At about 7pm here in Burkina, the nation received the word everyone’s been waiting for- the decision of ECOWAS.
RSP must lay down their arms.
General Diendere must cede power back to the transition govrrnment.
Michel Kafando will be symbolically sworn back in as Interim President Wednesday morning at 10am local time.
A Presidential delegation consisting of 5 Heads of State from Senegal, Benin, Togo, Nigeria and Ghana will meet on Wednesday morning to continue mediation talks.
Although the riveting tension of the day’s military face off which brought this small, impoverished yet dignified nation to the brink of civil war was eased, some intractable sticking points remain:
- Amnesty for General Diendere and the perpetrators of the coup
Inclusion of the ousted CDP party in the upcoming elections
Military reform to deal with the fate of RSP
Although the general population was relieved that bloodshed was averted and Ouagadougou could cool down, their is still much fire in the belly to oppose any form of amnesty for coup leaders who have paralyzed the country for a week, disrupting the move toward democracy, the nation’s ability to work (everything has stopped since the coup), even the scheduled return of children nationwide going back to school, and possibly longer term damage to Burkina’scommunications infrastructure which RSP destroyed to prevent civil mobilization. There is equal uninamity against any inclusion of electoral candidates who supported the unconstitutional extension of the 27-year regime.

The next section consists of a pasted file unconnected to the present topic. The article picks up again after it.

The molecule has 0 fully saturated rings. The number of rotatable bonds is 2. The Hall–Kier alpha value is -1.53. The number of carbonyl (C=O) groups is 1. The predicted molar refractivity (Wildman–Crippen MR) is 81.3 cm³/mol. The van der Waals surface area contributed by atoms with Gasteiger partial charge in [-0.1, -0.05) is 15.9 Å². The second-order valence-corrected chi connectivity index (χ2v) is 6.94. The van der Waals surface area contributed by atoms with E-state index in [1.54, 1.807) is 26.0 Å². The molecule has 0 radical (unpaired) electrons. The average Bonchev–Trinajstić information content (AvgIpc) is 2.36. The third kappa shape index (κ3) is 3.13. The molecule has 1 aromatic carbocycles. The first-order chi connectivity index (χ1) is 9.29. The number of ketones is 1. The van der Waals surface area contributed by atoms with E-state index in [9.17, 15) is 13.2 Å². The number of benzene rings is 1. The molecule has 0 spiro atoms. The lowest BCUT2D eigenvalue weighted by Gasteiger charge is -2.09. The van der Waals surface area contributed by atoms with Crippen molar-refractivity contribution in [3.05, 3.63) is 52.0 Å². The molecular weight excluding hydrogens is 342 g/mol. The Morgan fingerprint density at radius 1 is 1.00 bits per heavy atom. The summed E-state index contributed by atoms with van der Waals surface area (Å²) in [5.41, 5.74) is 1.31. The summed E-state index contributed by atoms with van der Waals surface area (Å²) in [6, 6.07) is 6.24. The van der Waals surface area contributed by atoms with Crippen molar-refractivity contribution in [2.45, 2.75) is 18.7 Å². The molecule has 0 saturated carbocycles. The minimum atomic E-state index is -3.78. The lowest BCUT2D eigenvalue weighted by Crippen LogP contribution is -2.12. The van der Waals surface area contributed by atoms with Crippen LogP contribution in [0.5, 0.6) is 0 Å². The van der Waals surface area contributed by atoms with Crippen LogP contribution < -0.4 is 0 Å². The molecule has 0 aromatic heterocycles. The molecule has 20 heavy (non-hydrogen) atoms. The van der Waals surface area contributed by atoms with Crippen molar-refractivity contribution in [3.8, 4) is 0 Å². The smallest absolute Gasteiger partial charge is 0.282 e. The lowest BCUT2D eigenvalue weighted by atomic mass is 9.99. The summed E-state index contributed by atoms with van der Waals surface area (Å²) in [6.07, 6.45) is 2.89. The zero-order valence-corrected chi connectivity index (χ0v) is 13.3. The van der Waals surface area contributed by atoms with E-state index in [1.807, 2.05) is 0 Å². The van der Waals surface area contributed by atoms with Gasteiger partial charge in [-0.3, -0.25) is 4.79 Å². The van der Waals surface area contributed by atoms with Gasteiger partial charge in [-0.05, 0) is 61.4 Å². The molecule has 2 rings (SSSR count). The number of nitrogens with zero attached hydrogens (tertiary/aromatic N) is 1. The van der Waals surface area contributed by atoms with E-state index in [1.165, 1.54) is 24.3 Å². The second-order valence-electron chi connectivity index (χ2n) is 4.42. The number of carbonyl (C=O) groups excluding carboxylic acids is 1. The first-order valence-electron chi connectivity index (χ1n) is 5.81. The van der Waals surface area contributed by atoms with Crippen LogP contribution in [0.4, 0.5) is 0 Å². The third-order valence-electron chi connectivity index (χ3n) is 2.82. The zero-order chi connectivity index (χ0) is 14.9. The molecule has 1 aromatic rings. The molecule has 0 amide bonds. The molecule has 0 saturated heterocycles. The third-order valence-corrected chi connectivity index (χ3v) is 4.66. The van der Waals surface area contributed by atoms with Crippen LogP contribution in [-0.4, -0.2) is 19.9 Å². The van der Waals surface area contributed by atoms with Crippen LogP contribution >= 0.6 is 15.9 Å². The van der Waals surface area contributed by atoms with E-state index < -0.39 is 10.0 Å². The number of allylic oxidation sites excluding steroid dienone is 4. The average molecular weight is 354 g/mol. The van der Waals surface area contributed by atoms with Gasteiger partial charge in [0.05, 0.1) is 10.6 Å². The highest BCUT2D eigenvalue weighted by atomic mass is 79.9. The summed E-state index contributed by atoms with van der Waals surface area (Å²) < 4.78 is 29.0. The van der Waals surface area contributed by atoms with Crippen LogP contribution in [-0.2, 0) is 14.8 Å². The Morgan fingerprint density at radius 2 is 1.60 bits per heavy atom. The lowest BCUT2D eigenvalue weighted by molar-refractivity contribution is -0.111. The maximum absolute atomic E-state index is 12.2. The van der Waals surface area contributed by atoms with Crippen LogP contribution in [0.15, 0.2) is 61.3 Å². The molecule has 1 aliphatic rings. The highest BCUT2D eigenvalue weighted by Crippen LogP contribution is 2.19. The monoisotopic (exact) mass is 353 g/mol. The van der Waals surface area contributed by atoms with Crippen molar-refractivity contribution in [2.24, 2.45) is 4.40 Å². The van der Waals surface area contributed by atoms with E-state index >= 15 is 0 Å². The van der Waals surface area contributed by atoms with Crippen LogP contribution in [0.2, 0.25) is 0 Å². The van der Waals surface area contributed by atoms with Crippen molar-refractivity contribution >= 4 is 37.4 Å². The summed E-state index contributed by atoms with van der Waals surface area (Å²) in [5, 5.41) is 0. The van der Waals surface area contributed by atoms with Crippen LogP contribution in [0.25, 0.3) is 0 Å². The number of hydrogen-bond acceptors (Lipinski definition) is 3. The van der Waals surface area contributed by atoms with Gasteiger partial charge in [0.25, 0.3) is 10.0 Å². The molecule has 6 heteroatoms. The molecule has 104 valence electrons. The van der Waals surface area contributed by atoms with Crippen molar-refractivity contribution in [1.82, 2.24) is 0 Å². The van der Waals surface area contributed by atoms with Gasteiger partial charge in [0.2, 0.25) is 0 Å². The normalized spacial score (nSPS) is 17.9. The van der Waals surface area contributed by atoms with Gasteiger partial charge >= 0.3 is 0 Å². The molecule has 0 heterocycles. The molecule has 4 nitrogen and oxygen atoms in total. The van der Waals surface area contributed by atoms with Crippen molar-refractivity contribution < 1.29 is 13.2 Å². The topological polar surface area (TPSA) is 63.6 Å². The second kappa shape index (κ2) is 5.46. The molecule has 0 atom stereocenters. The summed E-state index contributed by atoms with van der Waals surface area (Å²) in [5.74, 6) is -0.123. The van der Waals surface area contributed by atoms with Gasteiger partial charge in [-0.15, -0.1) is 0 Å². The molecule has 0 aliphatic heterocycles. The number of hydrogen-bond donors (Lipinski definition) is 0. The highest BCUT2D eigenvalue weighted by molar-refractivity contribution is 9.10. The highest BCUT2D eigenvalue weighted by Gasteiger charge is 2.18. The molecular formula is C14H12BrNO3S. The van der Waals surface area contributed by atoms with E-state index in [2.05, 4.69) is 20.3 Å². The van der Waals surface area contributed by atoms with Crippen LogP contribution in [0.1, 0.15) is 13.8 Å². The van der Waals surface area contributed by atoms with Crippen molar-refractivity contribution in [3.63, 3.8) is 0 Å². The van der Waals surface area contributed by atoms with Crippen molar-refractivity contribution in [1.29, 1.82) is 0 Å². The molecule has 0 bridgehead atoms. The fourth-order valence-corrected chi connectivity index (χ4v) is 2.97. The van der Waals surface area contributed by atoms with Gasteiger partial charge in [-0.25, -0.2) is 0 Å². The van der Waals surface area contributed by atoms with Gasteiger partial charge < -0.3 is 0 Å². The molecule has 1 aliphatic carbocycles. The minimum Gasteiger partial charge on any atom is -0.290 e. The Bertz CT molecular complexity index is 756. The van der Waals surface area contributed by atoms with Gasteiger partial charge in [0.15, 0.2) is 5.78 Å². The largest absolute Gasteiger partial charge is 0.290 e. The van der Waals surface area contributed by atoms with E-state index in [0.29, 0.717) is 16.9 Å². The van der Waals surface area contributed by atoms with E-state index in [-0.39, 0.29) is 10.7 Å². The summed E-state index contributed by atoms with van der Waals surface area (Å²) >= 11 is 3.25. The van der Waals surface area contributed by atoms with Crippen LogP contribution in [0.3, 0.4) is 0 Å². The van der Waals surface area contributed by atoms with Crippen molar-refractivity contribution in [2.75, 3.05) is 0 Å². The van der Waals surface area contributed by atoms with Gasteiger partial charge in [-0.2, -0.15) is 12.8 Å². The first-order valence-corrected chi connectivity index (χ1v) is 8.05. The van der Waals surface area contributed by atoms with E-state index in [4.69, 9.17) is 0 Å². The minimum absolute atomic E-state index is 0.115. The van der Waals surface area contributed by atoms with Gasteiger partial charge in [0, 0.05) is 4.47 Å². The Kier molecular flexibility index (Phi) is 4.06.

Interestingly, there is also wide skepticism among Burkinabe about ECOWAS in general, partly because the majority of its members were close to Compaore, and also because there is a sense on the street that Burkina can handle this problem on its own, without international or Francophone intervention.
Before the night was over, the Mossi Emperor, Mogho Naaba, still proving to play a key role in the nation’s political crisis, brokered a deal, reportedly on a handwritten note, creating a truce between RSP and the national army. RSP would leave the positions it had taken up and return to its barracks. The army would in turn step back 50km outside of Ouagadougou.
As BARKA Foundation is partly an American NGO (we are also partly a Burkinabe NGO), it is interesting for us to note that earlier in the day, as tensions were spiking to their highest point, US Ambassador Tulinabo Mushingi said in a radio interview on Radio Omega that the US is on the side of the people Burkina Faso. Clearly, so are we.